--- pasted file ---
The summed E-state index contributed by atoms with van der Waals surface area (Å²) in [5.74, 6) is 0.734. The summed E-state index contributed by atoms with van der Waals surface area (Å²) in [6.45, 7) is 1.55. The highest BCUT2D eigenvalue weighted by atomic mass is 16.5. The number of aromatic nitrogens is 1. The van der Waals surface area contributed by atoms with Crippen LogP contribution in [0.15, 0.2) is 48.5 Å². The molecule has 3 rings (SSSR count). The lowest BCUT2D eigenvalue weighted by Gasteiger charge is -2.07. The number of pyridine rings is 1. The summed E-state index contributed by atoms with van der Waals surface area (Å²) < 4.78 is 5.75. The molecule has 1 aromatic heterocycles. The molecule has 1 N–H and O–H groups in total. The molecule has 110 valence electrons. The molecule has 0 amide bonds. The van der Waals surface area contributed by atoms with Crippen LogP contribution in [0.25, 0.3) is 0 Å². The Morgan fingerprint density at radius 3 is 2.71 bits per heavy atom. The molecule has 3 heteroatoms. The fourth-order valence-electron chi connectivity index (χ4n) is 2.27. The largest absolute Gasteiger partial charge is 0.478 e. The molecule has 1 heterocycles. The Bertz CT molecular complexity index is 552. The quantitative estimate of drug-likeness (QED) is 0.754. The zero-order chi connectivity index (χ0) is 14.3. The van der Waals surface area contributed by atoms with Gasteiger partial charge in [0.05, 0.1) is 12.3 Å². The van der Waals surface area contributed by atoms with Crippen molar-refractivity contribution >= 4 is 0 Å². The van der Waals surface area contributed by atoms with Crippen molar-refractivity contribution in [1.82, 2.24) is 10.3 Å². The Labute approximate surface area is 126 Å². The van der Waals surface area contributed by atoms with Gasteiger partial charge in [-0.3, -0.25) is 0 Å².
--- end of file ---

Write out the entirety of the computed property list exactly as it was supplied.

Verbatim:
The summed E-state index contributed by atoms with van der Waals surface area (Å²) in [5.74, 6) is 0.734. The summed E-state index contributed by atoms with van der Waals surface area (Å²) in [6.45, 7) is 1.55. The highest BCUT2D eigenvalue weighted by atomic mass is 16.5. The number of aromatic nitrogens is 1. The van der Waals surface area contributed by atoms with Crippen LogP contribution in [0.15, 0.2) is 48.5 Å². The molecule has 3 rings (SSSR count). The lowest BCUT2D eigenvalue weighted by Gasteiger charge is -2.07. The number of pyridine rings is 1. The summed E-state index contributed by atoms with van der Waals surface area (Å²) < 4.78 is 5.75. The molecule has 1 aromatic heterocycles. The molecule has 1 N–H and O–H groups in total. The molecule has 110 valence electrons. The molecule has 0 amide bonds. The van der Waals surface area contributed by atoms with Crippen LogP contribution in [0.25, 0.3) is 0 Å². The Morgan fingerprint density at radius 3 is 2.71 bits per heavy atom. The molecule has 3 heteroatoms. The fourth-order valence-electron chi connectivity index (χ4n) is 2.27. The largest absolute Gasteiger partial charge is 0.478 e. The molecule has 1 heterocycles. The Bertz CT molecular complexity index is 552. The quantitative estimate of drug-likeness (QED) is 0.754. The zero-order chi connectivity index (χ0) is 14.3. The van der Waals surface area contributed by atoms with Gasteiger partial charge in [0.05, 0.1) is 12.3 Å². The van der Waals surface area contributed by atoms with Crippen molar-refractivity contribution >= 4 is 0 Å². The van der Waals surface area contributed by atoms with Crippen molar-refractivity contribution in [1.82, 2.24) is 10.3 Å². The Labute approximate surface area is 126 Å². The van der Waals surface area contributed by atoms with Gasteiger partial charge in [-0.3, -0.25) is 0 Å².